Getting to Tiger Leaping Gorge from Shangri-La: The hike starts in Qiaotou, which is 3 hours by bus from Shangri-La. Leave Shangri-La early enough so you are able to hike to the halfway guesthouse that same day.
Where to stay in Tiger Leaping Gorge: You’ll need to spend one night in the gorge if you choose to do the two-day hike, but don’t worry, there are plenty of comfortable guesthouses near the middle of the hike. The Halfway Guesthouse is the most popular, and it’s got one of the most incredible squat toilet views you’ll ever have the pleasure of seeing 😉
Days 14 and 15 – Dali
There’s very few places in China that have a real South East Asia ‘backpacker vibe’, and Dali is one of them. It’s home to an impressive old town, countless cafes and bars, and beautiful natural surroundings. In Dali, I recommend visiting the Three Pagodas, and renting an electric scooter to ride the road along Erhai Lake (but please wear a helmet).
Getting to Dali from Tiger Leaping Gorge: Getting to Dali will require a quick transfer in Lijiang (another popular destination, but very touristy). From Tiger Leaping Gorge to Lijiang, it’s a three hour bus ride. Lijiang to Dali can be done via bus or train – your choice. Train will be slightly faster, but since you’re getting to Lijiang by bus, it may be easier to just take another bus. The train will take about two hours, whereas the bus will take three.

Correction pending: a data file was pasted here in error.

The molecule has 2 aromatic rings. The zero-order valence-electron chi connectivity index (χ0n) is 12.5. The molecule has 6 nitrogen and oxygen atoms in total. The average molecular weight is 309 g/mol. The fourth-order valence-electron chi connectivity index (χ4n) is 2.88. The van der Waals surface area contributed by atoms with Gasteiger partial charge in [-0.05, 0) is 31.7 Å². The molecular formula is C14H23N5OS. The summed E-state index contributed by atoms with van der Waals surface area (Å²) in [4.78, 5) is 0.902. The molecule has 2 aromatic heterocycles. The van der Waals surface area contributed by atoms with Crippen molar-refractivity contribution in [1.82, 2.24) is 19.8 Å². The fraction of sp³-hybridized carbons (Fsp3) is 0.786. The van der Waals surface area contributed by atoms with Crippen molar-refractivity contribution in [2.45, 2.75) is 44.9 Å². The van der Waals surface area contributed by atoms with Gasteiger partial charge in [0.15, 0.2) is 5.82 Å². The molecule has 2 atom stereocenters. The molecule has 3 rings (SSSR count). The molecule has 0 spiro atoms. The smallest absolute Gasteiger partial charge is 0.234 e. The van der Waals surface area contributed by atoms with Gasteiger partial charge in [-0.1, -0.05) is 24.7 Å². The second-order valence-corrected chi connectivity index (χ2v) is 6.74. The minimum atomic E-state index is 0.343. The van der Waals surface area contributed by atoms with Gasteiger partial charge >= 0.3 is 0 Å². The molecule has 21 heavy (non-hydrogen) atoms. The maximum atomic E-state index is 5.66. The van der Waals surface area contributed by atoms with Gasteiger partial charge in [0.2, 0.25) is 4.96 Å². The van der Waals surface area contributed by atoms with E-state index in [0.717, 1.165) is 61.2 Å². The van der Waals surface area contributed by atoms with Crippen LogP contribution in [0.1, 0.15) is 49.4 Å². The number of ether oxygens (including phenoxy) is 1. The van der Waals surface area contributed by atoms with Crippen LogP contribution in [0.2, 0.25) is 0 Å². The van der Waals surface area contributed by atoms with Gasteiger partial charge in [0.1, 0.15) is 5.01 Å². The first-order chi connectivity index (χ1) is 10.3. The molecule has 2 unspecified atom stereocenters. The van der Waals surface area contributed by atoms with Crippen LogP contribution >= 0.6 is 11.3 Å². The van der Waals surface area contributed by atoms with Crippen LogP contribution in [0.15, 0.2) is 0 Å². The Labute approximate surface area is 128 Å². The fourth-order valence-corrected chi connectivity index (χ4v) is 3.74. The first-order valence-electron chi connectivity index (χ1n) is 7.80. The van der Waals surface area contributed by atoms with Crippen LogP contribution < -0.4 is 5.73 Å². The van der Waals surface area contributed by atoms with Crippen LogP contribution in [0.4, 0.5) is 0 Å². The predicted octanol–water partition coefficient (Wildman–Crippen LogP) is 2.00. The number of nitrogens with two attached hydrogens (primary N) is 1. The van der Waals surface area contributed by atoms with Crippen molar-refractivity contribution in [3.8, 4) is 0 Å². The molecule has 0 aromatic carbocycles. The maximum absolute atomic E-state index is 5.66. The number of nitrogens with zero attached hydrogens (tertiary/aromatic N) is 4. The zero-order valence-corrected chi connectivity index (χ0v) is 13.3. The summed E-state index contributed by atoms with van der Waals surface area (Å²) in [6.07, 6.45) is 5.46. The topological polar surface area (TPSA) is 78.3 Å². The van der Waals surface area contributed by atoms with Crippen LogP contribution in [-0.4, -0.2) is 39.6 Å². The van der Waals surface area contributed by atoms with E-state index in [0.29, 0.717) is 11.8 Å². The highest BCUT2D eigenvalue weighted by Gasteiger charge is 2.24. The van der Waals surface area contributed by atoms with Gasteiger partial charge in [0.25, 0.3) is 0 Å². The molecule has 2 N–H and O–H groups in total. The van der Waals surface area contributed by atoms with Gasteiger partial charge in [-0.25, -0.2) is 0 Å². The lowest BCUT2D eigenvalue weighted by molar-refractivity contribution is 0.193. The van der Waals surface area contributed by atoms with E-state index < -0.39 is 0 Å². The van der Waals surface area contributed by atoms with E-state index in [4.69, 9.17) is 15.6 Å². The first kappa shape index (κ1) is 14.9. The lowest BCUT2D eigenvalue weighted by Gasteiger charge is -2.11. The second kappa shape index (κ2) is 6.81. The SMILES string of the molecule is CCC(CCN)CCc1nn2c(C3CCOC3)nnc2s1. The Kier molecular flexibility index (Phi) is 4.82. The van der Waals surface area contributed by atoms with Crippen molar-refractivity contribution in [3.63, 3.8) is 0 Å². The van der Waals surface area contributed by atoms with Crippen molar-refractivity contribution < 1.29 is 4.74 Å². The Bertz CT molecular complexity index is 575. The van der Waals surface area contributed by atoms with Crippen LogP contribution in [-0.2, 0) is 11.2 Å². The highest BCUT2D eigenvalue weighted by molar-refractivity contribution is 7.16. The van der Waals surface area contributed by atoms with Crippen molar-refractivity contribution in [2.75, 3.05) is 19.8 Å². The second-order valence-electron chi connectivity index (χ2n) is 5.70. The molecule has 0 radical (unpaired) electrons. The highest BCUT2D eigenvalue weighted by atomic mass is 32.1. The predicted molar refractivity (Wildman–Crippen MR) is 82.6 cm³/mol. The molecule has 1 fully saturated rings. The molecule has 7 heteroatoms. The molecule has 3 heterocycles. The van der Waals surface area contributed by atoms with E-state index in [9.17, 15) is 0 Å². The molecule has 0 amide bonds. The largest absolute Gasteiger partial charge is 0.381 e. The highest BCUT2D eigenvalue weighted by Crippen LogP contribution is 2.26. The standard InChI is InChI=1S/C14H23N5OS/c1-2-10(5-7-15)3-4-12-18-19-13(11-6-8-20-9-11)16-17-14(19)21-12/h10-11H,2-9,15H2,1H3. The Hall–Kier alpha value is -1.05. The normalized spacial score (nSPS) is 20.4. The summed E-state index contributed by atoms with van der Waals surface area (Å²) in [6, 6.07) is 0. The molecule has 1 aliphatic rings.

Where to stay in Dali: The Jade Emu is an awesome place to stay. They have a great common area with a pool table, ping pong, fussball, and darts. There’s even a bookshop next door that sells books in English!
Day 16 – Travel to Guilin
From Dali it’s a bit of a trek to Guilin, but it’s doable in a day if you use the recently opened Dali-Kunming HSR line. In the morning, take a two hour high-speed train to Kunming. Next take an early afternoon high-speed train from Kunming to Guilin, which will take four and a half hours. Spend the night in Guilin, or continue onto Yangshuo if you’re up for it.
Days 17 to 19 – Yangshuo
Yangshuo is a stunning destination and a must-have on any China backpacking itinerary. It’s a very popular destination for both domestic and foreign travellers, so there’s a ton of tourist infrastructure that makes visiting easy. Yangshuo itself is a pretty big and busy town now, so if you’re looking for a more relaxing time, check out the nearby Xingping village.
In Yangshuo, rent a bicycle or electric scooter and do some riding around the beautiful countryside, take a boat ride on the incredible Li River, and climb one of the karst pillars for incredible views of the area.